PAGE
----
Paul writes his second letter to the Thessalonians shortly after the first, which was perhaps to help clarify things in his first letter. The start of both letters begin with the same greeting:
Paul, Silvanus, and Timothy,
To the church of the Thessalonians...
Silvanus is Silas, with Silas Σίλας being a contracted form of Silvanus Σιλουανός. Paul, Silas, and Timothy were together in Berea:
13 But when the Jews from Thessalonica learned that the word of God was preached by Paul at Berea, they came there also and stirred up the crowds. 14 Then immediately the brethren sent Paul away, to go to the sea; but both Silas and Timothy remained there. -Acts 17:13-14 (NKJV)
Paul is briefly separated from Silas and Timothy, but sent word for them to join him in Athens:
So those who conducted Paul brought him to Athens; and receiving a command for Silas and Timothy to come to him with all speed, they departed. -Acts 17:15 (NKJV)
Paul then leaves Athens and goes to Corinth:
After these things Paul departed from Athens and went to Corinth. -Acts 18:1 (NKJV)
Where all three are mentioned together again:
When Silas and Timothy had come from Macedonia, Paul was compelled by the Spirit, and testified to the Jews that Jesus is the Christ. -Acts 18:5 (NKJV)
Paul stays in Corinth for 1 year and 6 months:
And he continued there a year and six months, teaching the word of God among them. -Acts 18:11 (NKJV)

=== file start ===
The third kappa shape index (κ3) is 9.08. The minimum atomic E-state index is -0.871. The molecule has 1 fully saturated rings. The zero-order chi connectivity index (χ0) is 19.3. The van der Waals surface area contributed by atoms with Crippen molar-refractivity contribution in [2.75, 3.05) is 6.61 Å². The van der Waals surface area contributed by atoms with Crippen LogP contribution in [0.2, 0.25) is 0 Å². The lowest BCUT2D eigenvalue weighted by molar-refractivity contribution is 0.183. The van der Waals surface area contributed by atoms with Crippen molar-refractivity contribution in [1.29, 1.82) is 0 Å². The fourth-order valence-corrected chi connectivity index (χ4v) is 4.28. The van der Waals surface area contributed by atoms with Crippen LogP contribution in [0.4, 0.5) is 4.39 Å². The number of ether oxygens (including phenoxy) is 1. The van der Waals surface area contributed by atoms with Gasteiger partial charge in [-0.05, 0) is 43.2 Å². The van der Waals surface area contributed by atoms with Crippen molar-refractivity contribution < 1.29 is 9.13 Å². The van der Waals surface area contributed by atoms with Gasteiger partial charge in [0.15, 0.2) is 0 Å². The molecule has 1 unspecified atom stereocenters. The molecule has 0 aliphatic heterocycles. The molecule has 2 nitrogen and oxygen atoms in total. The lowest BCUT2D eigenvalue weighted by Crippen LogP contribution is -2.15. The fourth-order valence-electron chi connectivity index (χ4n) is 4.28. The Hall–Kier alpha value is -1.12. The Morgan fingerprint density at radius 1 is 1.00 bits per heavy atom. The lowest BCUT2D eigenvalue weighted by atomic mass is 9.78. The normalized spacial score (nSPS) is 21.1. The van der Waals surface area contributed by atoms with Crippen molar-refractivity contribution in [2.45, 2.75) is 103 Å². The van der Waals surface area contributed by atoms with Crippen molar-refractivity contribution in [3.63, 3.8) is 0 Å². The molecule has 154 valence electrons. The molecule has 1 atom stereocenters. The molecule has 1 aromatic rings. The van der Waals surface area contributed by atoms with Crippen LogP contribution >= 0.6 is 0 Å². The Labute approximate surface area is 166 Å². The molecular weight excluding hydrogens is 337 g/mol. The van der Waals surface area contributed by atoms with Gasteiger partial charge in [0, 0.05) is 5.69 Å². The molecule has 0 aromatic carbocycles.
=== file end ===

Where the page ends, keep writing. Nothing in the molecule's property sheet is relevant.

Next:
After which Paul departs for Syria with Priscilla and Aquila:
...Then he [Paul] took leave of the brethren and sailed for Syria, and Priscilla and Aquila were with him.... -Acts 18:18 (NKJV)
Paul, Silas, and Timothy are not mentioned being together again for the rest of Acts. While Timothy is mentioned as being with Paul again later in Acts 19:22 and Acts 20:4, Silas is not. 2 Thessalonians was written on behalf of Paul, Silas, and Timothy by Paul's own hand:
I, Paul, write this greeting with my own hand.... -2 Thessalonians 3:17 (ESV)
The salutation of Paul with my own hand.... - 2 Thessalonians 3:17 (NKJV)
and as such, there was a relatively short amount of time between when the first and second letters were written.
Paul used the word "we" in chapter 4 for illustrative purposes. For just a little later in the letter, Paul says concerning the day of the Lord:
But concerning the times and the seasons, brethren, you have no need that I should write to you. For you yourselves know perfectly that the day of the Lord so comes as a thief in the night. -1 Thessalonians 5:1-2 (NKJV)
There was no need to write to them about the times and seasons because they already knew such things. They knew of them because it was from Jesus' own words concerning His coming, such as what is recorded in Matthew 24. While a specific day or hour was not known, Jesus Himself gave general signs of the times that would indicate His return would be near. And as John Gill states, Paul did not imagine that the coming of Christ was so near, and though the Thessalonians might take him in this sense when he used the word "we," he corrects this possible misinterpretation of his words in his second letter to them shortly thereafter.